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Why the former East Germany is lagging 24 years after the Berlin Wall came down

By Claudia Bracholdt
Published Last updated This article is more than 2 years old.

When the Berlin wall fell and East Germany reuinted West Germany almost overnight in 1990, the East’s already weak economy broke down completely. Since then, efforts have been made to help the former East German states catch up with the more established states of former West Germany. However, the dynamics of this process have been shrinking over the past few years and Germans in the east seem to be stuck at a lower income level and higher unemployment rate than west Germans.

The reunification brought the institution of a fiscal transfer union system where wealthier German states would pay a tax subsidizing poorer German states, particularly those in the east (set to expire in 2019). Last year, only three paying states remained (Bavaria, Baden-Württemberg and Hesse), forking over a total of €7.9 billion ($10.2 billion) in subsides, according to Handelsblatt (German). About 40% of that money went to the state of Berlin. Bavaria and Hesse launched a constitutional challenge against the state finance adjustment subsidy, saying they no longer want to pay half of the total subsidies to the poorer states.

Sound familiar?

On an EU level, Greece has often been compared to the former East Germany before the reunification. Today, Germany’s east has many structural problems similar to those of countries like Greece and Spain, though on a much smaller scale (unemployment in Greece in 2012 was 23.8%, in Spain 24.9%).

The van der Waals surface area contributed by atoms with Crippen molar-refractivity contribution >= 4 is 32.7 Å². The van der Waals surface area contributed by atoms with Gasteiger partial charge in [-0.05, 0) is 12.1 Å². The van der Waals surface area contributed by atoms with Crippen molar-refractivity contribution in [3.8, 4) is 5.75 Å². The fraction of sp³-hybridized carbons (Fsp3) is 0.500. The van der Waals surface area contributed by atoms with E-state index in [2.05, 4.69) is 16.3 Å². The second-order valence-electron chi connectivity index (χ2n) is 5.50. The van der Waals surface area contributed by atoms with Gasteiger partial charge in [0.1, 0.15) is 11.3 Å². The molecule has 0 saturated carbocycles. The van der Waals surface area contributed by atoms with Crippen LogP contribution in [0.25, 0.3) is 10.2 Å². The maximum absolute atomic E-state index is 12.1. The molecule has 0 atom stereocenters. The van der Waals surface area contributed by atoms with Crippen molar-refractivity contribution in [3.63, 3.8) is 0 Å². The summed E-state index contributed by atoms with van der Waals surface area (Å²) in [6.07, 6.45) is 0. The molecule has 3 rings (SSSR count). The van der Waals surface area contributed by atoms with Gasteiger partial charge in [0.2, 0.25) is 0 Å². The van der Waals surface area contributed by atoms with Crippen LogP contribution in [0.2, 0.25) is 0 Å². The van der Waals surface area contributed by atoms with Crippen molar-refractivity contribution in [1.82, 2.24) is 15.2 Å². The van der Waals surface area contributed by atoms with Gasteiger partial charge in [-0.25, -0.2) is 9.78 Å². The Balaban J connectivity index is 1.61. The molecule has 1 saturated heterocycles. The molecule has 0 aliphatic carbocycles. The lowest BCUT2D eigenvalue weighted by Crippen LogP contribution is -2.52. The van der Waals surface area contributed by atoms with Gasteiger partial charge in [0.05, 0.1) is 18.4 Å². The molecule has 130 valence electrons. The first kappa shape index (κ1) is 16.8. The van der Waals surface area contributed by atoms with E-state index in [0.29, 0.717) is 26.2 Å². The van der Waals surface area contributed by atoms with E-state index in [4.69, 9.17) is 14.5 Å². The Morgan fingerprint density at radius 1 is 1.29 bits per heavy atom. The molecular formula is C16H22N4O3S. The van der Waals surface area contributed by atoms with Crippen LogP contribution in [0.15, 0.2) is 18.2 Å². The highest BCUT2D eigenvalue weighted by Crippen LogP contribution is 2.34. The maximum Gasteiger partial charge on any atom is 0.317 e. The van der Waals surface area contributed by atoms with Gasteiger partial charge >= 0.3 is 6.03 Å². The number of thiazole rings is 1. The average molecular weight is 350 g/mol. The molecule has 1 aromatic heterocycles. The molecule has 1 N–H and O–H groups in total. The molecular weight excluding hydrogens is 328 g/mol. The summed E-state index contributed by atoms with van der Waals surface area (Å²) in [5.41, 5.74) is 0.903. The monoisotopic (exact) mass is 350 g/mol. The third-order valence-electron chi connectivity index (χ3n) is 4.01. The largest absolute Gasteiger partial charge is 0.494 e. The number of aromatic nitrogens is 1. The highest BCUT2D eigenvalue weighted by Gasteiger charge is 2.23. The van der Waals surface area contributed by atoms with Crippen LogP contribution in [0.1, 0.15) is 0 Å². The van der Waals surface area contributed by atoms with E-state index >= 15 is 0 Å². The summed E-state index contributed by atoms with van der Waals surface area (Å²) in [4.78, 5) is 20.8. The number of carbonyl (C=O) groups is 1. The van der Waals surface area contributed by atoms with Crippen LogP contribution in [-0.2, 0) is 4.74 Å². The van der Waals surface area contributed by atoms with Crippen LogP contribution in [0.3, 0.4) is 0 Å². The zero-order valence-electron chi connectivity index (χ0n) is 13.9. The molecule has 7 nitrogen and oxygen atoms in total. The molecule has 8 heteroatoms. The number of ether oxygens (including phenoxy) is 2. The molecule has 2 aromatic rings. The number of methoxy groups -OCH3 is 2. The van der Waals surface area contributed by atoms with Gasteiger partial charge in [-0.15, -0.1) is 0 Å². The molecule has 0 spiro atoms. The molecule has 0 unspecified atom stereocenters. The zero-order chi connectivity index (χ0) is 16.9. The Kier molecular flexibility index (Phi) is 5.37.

According to an economic research report of IWH Halle (German), eastern Germany’s industrial base is weak. The region lacks export-based industrial sectors, as well as any large corporations or headquarters. And while the country as a whole is facing a demographic shift, eastern Germany’s workforce is shrinking the most since more working-age people have moved to the west.

Westerners leave behind structurally weak regions that fight with a much higher poverty risk than western regions (German), as an inequality and poverty report published Tuesday by the German government shows. The government had been criticized for adjusting a Dec. 2012 draft of the report by weakening the phrasing of statements about negative outcomes in order to “mirror Germany’s current well-being,” as German economy minister and vice chancellor Philipp Rösler argued. Critics have called for studies like this to be conducted by an independent economic institute rather than a government committee.

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